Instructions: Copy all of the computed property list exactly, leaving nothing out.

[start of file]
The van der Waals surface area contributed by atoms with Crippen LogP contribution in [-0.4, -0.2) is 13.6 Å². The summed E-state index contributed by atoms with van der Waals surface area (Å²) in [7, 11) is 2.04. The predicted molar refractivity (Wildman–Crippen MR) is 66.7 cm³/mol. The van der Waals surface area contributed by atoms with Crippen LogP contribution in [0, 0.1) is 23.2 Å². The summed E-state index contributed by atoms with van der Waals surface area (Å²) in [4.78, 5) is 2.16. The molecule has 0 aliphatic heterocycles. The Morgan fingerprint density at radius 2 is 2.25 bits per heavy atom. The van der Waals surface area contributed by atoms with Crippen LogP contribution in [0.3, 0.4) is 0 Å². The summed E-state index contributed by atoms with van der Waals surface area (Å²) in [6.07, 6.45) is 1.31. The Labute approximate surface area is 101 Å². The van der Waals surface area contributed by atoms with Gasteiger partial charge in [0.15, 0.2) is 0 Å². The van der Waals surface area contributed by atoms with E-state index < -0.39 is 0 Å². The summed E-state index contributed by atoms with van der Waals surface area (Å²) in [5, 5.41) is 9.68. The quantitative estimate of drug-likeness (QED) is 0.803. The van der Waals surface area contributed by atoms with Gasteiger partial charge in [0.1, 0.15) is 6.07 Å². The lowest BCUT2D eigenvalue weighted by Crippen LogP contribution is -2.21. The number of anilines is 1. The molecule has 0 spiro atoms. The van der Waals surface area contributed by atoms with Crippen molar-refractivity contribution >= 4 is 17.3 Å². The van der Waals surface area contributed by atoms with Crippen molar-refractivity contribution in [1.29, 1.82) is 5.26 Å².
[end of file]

The van der Waals surface area contributed by atoms with Crippen LogP contribution in [-0.4, -0.2) is 13.6 Å². The summed E-state index contributed by atoms with van der Waals surface area (Å²) in [7, 11) is 2.04. The predicted molar refractivity (Wildman–Crippen MR) is 66.7 cm³/mol. The van der Waals surface area contributed by atoms with Crippen LogP contribution in [0, 0.1) is 23.2 Å². The summed E-state index contributed by atoms with van der Waals surface area (Å²) in [4.78, 5) is 2.16. The molecule has 0 aliphatic heterocycles. The Morgan fingerprint density at radius 2 is 2.25 bits per heavy atom. The van der Waals surface area contributed by atoms with Crippen LogP contribution in [0.3, 0.4) is 0 Å². The summed E-state index contributed by atoms with van der Waals surface area (Å²) in [6.07, 6.45) is 1.31. The Labute approximate surface area is 101 Å². The van der Waals surface area contributed by atoms with Gasteiger partial charge in [0.15, 0.2) is 0 Å². The van der Waals surface area contributed by atoms with E-state index < -0.39 is 0 Å². The summed E-state index contributed by atoms with van der Waals surface area (Å²) in [5, 5.41) is 9.68. The quantitative estimate of drug-likeness (QED) is 0.803. The van der Waals surface area contributed by atoms with Gasteiger partial charge in [0.1, 0.15) is 6.07 Å². The lowest BCUT2D eigenvalue weighted by Crippen LogP contribution is -2.21. The number of anilines is 1. The molecule has 0 spiro atoms. The van der Waals surface area contributed by atoms with Crippen molar-refractivity contribution >= 4 is 17.3 Å². The van der Waals surface area contributed by atoms with Crippen molar-refractivity contribution in [1.29, 1.82) is 5.26 Å².